What is the best way to paint high gloss white kitchen cabinets?

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We are remodeling our kitchen and like the high gloss cabinets but don't know what is the best paint to get that effect. Our current cabinets are a regular semi-gloss white paint and have not stood up to the constant cleaning they get.

  8 answers
  • If you have a healthy renovation budget, send the doors and drawers out to be professonally finished. Then you paint the boxes yourselves. Here is the trick. They need to use the same paint that you will be using to paint the boxes. Let me try to explain. If a project takes 2 gallons of paint, I dump both 1 gallon cans into a 5 gallon paint bucket and gently stir (you do not want to get air bubbles), so any imperfections from the separately mixed paint is now consistent. If you are buying a "stock" color, make sure the lot or batch numbers are the same. Otherwise you run the risk of slight color variations between the different lots or cans. Hope I explained that well enough.
  • Lacquer would give you a high-gloss finish.
  • Janet Pizaro Janet Pizaro on Mar 08, 2018
    to try to simplify the above comment....maybe this will steer you in the direction.http://makeityours.co.uk/how-to-guide/how-to-create-a-high-gloss-kitchen-2/
  • Rosy Rosy on Mar 08, 2018
    Go to your local paint store and get advice from them. I personally use Sherwin Williams paint. The key to cabinet painting is to prep the cabinets well. Sand and clean thoroughly, you will thank yourself later.
  • Linda Sikut Linda Sikut on Mar 08, 2018
    Hi Bev,
    Going along with Naomie's suggestion, if you really want to do it yourself you could rent or borrow a spray painter and use a high gloss enamel. High gloss enamel comes in latex and oil based paint, but the cleanup is more difficult with oil based paint. Be sure you're confident with cleanup before you start. It's also a good idea to practice on some scraps of wood before you start the project. Do the cabinet fronts and drawers in a well ventilated area and use a mask so you don't breathe in paint from the air. Wishing you the best.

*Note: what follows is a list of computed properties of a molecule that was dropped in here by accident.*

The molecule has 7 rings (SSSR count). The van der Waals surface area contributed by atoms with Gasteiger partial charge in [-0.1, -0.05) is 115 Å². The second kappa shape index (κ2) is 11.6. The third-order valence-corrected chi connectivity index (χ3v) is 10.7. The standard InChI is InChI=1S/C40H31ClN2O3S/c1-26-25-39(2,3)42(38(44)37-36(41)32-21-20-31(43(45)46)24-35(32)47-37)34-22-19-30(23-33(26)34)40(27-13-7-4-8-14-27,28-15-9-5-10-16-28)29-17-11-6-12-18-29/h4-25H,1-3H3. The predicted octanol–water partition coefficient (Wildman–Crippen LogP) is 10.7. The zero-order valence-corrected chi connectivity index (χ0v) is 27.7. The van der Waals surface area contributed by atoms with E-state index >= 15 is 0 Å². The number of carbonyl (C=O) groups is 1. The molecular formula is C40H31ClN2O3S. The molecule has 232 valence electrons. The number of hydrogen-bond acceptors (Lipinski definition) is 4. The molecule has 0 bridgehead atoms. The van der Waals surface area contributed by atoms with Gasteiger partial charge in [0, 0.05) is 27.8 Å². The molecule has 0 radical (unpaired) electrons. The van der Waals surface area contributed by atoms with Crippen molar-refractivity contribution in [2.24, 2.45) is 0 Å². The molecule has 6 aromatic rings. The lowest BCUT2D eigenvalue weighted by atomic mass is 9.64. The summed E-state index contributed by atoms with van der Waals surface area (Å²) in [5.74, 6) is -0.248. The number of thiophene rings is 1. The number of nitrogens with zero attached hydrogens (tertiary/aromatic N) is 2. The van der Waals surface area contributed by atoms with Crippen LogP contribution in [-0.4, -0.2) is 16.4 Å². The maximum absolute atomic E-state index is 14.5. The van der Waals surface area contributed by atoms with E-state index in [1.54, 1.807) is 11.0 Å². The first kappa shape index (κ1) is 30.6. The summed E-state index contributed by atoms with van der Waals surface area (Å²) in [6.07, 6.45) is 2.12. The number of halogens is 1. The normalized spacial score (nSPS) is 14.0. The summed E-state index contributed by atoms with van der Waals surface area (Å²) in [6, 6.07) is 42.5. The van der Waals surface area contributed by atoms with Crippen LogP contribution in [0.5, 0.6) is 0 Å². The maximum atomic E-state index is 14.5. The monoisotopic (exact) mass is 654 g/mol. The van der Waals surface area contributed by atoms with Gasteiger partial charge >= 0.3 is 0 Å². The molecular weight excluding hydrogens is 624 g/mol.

• Janice Janice on Mar 08, 2018
    Good prep work is the key to a great paint job, Always! Don't skimp on cleaning and sanding and taping off the areas you don't want painted. I would buy the best paint I can find (check with your paint dealer) in a gloss. Personally, I'd do this with a fine brush or foam roller or combination of the two. Do it in stages using saw horses in a garage so you can paint one side, then the other and let dry well and do two coats. It will be worth taking the time to do the two coats with plenty of drying time in between each coat. Do it right the first time and you'll be so pleased with the project and yourself. You could probably get the high gloss finish you want by doing a clear seal coat over the paint (does not have to be gloss if you go this route) Your paint store is your friend as they hear what results their customers have had with specific paints. Good luck!
  • Chubby58 Chubby58 on Mar 08, 2018
    Go to the habitat restore and purchase a couple of doors. They are pretty cheap, then practice on them before you decide to do your entire kitchen. I always do this when I’m trying something different.
  • William William on Mar 08, 2018
    Make sure they are clean and dry. Remove the doors and hardware. Mark the doors and cabinets with tape where they go. Lightly sand the doors and cabinets to remove any gloss and roughen the surface for paint with 120- to 220-grit sandpaper. Use a tack cloth or damp rag to remove dust after sanding. Prime with a stain blocking primer like Zinsser 123, KILZ,or BIN and have it tinted to the color of the top coat. This will prevent dark or stained surfaces from showing through the top coat. Acrylic, or water-base, paints are low-fume and clean up easily with water. Alkyd, or oil-base, paints require good ventilation because the paint contains solvents that can irritate your lungs and make you feel sick. Alkyd options require mineral spirits for cleanup, but they provide a hard, durable paint finish. Whichever you use, buy the best-quality paint you can afford for a lasting kitchen cabinet finish. Seal with at least three coats with a water based polyurethane. Use a small foam roller and foam brush for a smooth finish.